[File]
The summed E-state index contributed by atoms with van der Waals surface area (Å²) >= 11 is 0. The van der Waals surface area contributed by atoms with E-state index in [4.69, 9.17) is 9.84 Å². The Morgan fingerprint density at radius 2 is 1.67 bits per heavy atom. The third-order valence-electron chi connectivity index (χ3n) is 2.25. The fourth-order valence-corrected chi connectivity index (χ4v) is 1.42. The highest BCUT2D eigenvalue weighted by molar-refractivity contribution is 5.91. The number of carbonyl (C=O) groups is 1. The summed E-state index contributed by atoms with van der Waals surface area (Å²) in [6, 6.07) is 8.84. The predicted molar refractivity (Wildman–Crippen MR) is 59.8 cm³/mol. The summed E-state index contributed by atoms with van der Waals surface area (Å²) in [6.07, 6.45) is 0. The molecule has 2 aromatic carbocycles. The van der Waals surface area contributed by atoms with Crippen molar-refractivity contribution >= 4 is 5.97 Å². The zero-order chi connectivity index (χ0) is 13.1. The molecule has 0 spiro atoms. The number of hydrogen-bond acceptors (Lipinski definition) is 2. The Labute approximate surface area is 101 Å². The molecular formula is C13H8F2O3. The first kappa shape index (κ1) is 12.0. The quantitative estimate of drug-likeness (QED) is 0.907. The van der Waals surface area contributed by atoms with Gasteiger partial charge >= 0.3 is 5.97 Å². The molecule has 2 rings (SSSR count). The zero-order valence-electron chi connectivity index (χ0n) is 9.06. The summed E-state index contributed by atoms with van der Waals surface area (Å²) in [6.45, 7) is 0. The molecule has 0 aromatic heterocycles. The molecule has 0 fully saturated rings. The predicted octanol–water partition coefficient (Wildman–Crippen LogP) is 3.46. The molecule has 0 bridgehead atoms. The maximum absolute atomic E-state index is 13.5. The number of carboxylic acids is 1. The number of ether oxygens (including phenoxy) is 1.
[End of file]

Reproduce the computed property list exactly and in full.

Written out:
The summed E-state index contributed by atoms with van der Waals surface area (Å²) >= 11 is 0. The van der Waals surface area contributed by atoms with E-state index in [4.69, 9.17) is 9.84 Å². The Morgan fingerprint density at radius 2 is 1.67 bits per heavy atom. The third-order valence-electron chi connectivity index (χ3n) is 2.25. The fourth-order valence-corrected chi connectivity index (χ4v) is 1.42. The highest BCUT2D eigenvalue weighted by molar-refractivity contribution is 5.91. The number of carbonyl (C=O) groups is 1. The summed E-state index contributed by atoms with van der Waals surface area (Å²) in [6, 6.07) is 8.84. The predicted molar refractivity (Wildman–Crippen MR) is 59.8 cm³/mol. The summed E-state index contributed by atoms with van der Waals surface area (Å²) in [6.07, 6.45) is 0. The molecule has 2 aromatic carbocycles. The van der Waals surface area contributed by atoms with Crippen molar-refractivity contribution >= 4 is 5.97 Å². The zero-order chi connectivity index (χ0) is 13.1. The molecule has 0 spiro atoms. The number of hydrogen-bond acceptors (Lipinski definition) is 2. The Labute approximate surface area is 101 Å². The molecular formula is C13H8F2O3. The first kappa shape index (κ1) is 12.0. The quantitative estimate of drug-likeness (QED) is 0.907. The van der Waals surface area contributed by atoms with Gasteiger partial charge >= 0.3 is 5.97 Å². The molecule has 2 rings (SSSR count). The zero-order valence-electron chi connectivity index (χ0n) is 9.06. The summed E-state index contributed by atoms with van der Waals surface area (Å²) in [6.45, 7) is 0. The molecule has 0 aromatic heterocycles. The molecule has 0 fully saturated rings. The predicted octanol–water partition coefficient (Wildman–Crippen LogP) is 3.46. The molecule has 0 bridgehead atoms. The maximum absolute atomic E-state index is 13.5. The number of carboxylic acids is 1. The number of ether oxygens (including phenoxy) is 1.